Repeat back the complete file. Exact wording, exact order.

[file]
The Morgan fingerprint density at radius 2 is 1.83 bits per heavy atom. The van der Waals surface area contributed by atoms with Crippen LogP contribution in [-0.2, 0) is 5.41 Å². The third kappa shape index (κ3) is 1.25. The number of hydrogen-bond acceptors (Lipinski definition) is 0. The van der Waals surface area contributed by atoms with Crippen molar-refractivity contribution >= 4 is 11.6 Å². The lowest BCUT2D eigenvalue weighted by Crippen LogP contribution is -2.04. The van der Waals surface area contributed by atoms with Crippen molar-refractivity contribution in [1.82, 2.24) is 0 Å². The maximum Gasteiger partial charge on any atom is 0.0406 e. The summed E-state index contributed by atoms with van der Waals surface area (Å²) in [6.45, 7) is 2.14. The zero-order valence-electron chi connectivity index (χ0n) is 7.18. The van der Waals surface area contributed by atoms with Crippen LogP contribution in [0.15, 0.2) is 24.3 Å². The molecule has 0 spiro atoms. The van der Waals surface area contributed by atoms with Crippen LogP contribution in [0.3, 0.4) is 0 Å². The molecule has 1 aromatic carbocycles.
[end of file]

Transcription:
The Morgan fingerprint density at radius 2 is 1.83 bits per heavy atom. The van der Waals surface area contributed by atoms with Crippen LogP contribution in [-0.2, 0) is 5.41 Å². The third kappa shape index (κ3) is 1.25. The number of hydrogen-bond acceptors (Lipinski definition) is 0. The van der Waals surface area contributed by atoms with Crippen molar-refractivity contribution >= 4 is 11.6 Å². The lowest BCUT2D eigenvalue weighted by Crippen LogP contribution is -2.04. The van der Waals surface area contributed by atoms with Crippen molar-refractivity contribution in [1.82, 2.24) is 0 Å². The maximum Gasteiger partial charge on any atom is 0.0406 e. The summed E-state index contributed by atoms with van der Waals surface area (Å²) in [6.45, 7) is 2.14. The zero-order valence-electron chi connectivity index (χ0n) is 7.18. The van der Waals surface area contributed by atoms with Crippen LogP contribution in [0.15, 0.2) is 24.3 Å². The molecule has 0 spiro atoms. The van der Waals surface area contributed by atoms with Crippen LogP contribution in [0.3, 0.4) is 0 Å². The molecule has 1 aromatic carbocycles.